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Also of interest ... in new memoirs
<em>Somewhere Towards the End</em> by Diana Athill; <em>Things I&rsquo;ve Been Silent About</em> by Azar Nafisi; <em>The Mercy Papers</em> by Robin Rom; <em>A Journal for Jordan</em> by Dana Ca
 

Somewhere Towards the End
by Diana Athill (Norton, $25)
It takes a special writer to generate “more than modest pleasure” from a book-length reflection on living through old age, said Michael Dirda in The Washington Post. But because 91-year-old Diana Athill stopped caring what other people thought of her somewhere around 75, her latest memoir is “unusually appealing.” Employing “easygoing prose and startling honesty,” the former book editor keeps the cruel truths of senility always in sight as she measures her limited present against her eventful past.

Things I’ve Been Silent About

by Azar Nafisi (Random House, $27)
Think of Azar Nafisi’s new book as an expansion on the main theme of her Reading Lolita in Tehran, said Geoff Pevere in The Toronto Star. Though the details in this follow-up concern Nafisi’s upbringing in pre-revolutionary Iran by “a coldly judgmental mother and a devoted but pliant father,” none of the delicate family history that Nafisi shares is as compelling as watching how the fictions people tell about themselves “shape personal, cultural, and political destinies.”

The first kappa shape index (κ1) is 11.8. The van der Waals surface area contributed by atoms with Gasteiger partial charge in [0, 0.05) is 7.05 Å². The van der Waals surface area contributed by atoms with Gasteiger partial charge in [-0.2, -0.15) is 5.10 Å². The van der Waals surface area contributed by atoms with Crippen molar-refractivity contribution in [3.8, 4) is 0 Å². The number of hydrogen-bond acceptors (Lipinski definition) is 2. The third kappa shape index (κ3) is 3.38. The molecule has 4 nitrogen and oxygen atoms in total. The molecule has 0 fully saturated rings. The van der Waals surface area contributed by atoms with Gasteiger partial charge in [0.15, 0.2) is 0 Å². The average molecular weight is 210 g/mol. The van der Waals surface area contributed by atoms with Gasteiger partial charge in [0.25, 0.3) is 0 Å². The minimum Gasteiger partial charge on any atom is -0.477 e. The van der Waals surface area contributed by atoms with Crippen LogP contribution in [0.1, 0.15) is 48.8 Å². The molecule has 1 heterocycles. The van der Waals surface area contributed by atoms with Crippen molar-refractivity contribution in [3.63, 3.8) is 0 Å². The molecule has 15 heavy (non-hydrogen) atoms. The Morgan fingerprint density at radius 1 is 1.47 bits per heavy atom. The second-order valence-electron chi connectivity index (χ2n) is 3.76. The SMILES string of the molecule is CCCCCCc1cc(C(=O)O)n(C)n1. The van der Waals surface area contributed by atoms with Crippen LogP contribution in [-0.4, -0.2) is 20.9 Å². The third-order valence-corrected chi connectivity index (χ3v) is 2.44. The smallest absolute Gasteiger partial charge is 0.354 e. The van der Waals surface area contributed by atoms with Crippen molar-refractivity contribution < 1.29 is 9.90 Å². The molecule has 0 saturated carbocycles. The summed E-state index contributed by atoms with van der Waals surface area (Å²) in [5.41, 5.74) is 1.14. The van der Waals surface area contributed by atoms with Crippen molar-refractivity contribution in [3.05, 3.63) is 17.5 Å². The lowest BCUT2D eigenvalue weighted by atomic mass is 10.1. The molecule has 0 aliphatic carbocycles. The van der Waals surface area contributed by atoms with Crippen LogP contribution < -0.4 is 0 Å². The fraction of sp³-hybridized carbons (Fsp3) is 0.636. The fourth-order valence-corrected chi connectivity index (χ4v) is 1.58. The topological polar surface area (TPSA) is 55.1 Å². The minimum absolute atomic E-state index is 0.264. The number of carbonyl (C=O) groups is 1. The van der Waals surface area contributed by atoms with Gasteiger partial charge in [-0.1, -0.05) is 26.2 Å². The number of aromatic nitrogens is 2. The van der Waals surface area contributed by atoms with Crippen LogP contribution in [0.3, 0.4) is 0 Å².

The Mercy Papers
by Robin Romm (Scribner, $22)
Fiction writer Robin Romm was 28 when she was summoned home to see her mother for the last time, said Leah Hager Cohen in The New York Times. Unlike most memoirs about grief, her chronicle of the painful three weeks that followed is a “righteous, concentrated stream of anger.” By allowing her “inner 2-year-old” to stamp and wail over the death’s unfairness, Romm has achieved something rare: a “furious” blaze of a book about loss that ultimately offers solace in spite of itself.

A Journal for Jordan
by Dana Canedy (Crown, $26)
When the man who’d won her heart died in Iraq in 2006, said Leah Greenblatt in Entertainment Weekly, The New York Times’ Dana Canedy “channeled her grief” into this memoir for their 7-month-old son. Though Canedy’s “often workmanlike prose somewhat mutes the book’s power,” it’s impossible not to be affected by the story of a steady, self-assured soldier who left behind 279 pages of his own life advice to the infant son he had met only once.

 

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